A first in Eastern Ontario – South Nation Conservation (SNC) hosted a three-day student conference last October, bringing students together to learn more about growing environmental challenges.
The St. Lawrence River Student Summit, the first of its kind, brought nearly 100 high school students together to learn about their local environment, get hands-on experience of local issues and unite to come up with potential solutions to problems like the lack of proper treed habitat along watercourses.
A video was recently shared by the Conservation Authority, which highlights some of the Summit activities, including: invasive species removal, a boat cruise along the St. Lawrence River, leadership certification, and water quality testing workshops.
“We hope that this video showcases the need for education on the protection and proper management of natural resources in Eastern Ontario, and inspires youth to tackle environmental challenges in their own communities,” says John Mesman, SNC’s Team Lead, Communications and Outreach.
Mesman also adds that “this partnership is an important one.” Support was provided by the Ministry of the Environment and Climate Change’s Great Lakes Office, and emphasis was placed on using the Great Lakes and St. Lawrence River ecosystem as a context for learning.
“Water resources in the St. Lawrence River originate much further upstream in waterbodies like Lake Ontario. Understanding that – what happens upstream, will trickle downstream – was an important take-away message.”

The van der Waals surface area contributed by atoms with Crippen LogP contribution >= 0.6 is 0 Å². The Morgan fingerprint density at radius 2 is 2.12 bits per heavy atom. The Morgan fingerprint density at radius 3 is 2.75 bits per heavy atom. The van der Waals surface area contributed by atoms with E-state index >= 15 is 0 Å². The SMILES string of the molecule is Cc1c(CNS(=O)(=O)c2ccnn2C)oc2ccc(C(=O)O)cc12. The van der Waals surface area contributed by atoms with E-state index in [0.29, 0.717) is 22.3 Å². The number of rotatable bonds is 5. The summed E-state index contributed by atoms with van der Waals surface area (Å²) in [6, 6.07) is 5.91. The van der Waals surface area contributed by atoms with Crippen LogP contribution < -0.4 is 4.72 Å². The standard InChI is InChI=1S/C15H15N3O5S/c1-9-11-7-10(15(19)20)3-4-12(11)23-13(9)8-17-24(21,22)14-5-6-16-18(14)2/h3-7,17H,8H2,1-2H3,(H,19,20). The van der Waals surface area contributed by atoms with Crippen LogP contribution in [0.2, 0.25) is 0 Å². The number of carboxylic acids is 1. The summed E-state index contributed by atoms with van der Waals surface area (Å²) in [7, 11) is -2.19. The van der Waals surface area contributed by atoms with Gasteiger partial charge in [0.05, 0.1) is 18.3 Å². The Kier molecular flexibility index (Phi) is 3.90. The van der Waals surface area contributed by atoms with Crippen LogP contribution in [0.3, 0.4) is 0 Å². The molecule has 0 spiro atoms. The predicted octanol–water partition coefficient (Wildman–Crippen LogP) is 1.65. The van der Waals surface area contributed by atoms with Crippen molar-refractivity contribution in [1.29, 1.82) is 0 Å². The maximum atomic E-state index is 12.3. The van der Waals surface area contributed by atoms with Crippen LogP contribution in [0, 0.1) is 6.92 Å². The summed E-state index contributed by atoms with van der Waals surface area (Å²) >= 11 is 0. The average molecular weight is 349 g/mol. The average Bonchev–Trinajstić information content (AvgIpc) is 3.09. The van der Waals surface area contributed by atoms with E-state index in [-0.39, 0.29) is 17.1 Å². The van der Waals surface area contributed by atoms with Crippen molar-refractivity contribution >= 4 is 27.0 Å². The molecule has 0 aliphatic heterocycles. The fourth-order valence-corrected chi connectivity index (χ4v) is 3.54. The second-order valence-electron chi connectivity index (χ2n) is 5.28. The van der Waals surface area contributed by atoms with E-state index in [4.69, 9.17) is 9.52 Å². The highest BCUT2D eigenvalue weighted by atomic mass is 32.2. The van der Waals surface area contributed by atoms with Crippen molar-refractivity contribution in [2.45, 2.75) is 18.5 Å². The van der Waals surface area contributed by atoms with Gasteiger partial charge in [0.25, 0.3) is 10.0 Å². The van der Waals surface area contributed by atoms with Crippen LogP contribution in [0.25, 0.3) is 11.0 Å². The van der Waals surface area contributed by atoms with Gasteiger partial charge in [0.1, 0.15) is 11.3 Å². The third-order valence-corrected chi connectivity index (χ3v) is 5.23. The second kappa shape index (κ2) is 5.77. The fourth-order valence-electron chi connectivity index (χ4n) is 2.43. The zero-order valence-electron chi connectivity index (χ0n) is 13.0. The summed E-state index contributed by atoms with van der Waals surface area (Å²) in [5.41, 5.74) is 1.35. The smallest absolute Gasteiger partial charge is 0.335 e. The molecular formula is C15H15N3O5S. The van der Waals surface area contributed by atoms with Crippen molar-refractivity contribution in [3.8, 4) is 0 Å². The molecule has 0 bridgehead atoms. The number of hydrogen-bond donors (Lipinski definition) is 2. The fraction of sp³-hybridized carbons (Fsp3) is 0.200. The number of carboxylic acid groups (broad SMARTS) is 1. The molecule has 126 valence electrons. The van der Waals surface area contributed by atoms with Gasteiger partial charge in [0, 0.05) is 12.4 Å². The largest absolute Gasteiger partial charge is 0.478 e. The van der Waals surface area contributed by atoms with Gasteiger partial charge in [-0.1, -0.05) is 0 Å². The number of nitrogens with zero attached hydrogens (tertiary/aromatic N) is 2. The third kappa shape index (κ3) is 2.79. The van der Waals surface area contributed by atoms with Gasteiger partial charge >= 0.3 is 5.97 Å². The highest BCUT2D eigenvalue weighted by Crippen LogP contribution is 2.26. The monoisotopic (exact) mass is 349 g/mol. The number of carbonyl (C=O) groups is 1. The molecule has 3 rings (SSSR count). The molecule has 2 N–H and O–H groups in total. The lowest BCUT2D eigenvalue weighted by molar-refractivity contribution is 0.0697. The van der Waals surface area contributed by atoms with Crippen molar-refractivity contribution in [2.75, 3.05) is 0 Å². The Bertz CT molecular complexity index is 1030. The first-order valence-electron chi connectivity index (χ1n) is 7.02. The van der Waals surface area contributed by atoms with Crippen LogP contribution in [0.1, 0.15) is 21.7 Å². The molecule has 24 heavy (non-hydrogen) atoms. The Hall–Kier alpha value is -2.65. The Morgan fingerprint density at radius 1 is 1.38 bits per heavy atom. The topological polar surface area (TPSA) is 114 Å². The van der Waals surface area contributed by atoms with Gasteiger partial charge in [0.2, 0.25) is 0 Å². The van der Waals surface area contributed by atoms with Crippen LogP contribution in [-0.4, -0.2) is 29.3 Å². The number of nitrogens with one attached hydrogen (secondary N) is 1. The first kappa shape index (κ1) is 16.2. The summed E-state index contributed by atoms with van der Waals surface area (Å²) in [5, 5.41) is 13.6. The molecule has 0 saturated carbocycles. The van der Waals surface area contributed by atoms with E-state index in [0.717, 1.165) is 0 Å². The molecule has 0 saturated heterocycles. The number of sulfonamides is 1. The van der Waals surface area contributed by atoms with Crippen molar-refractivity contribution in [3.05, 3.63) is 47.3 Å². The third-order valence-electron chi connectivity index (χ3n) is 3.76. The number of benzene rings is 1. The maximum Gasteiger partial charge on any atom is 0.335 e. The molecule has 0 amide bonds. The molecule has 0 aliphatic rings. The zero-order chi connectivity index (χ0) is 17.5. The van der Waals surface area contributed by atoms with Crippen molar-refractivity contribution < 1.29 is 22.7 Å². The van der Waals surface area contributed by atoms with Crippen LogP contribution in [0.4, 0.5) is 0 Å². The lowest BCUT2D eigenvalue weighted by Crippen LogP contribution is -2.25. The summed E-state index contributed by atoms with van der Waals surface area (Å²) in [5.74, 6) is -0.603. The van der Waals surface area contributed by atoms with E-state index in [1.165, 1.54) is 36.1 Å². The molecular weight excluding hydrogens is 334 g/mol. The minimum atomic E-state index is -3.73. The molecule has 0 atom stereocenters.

“Students also learned about the connectivity between ecosystems and watersheds and they used their new-found knowledge to pitch project and program ideas.”
A panel of St. Lawrence and Great Lakes decision-makers assembled on the third and final day of the Summit at Fort Henry, in Kingston, to hear the students’ pitches on ways to enhance the value of riparian cover throughout the region.
The Summit was designed for students enrolled in a Specialist High Skills Major (SHSM) program at three participating school boards (Limestone, Ottawa-Carleton and Upper Canada).
SHSM allows students to focus their learning by working with a community partner to get real-world experience in a specific economic sector.
Be sure to check out the video at: www.nation.on.ca/resources/watershed-education/st-lawrence-river-student-summit
FOR MORE INFORMATION: John Mesman, 1-877-984-2948 ext. 302, [email protected].
While you are here, we have a small ask.
More people are reading The Review than ever before — across our many platforms. So far, we have not put up a paywall to limit the stories you can read. We want to keep you in the news loop. But advertising revenues are increasingly going to the big two: you know who they are. If you value The Review’s independent, local community journalism, or you value the many ways we support dozens of community organizations in their endeavours, consider supporting our work. It takes time, effort and professional smarts to stay on top of community news and present well-researched, objective news articles on issues which matter to you.
If you read stories on this website, or you have come here from an Instant Article post on Facebook, think about subscribing. It would be a vote of confidence for the work that we do, and for the future well-being of your community.
Latest posts by Submitted (see all)
- Kin Club of Russell sweeps National service awards - August 18, 2018
- KIN Club announces next community project: two new welcome signs - August 17, 2018
- SNC golf tournament raises $6,000 for Maple Syrup Education program - August 17, 2018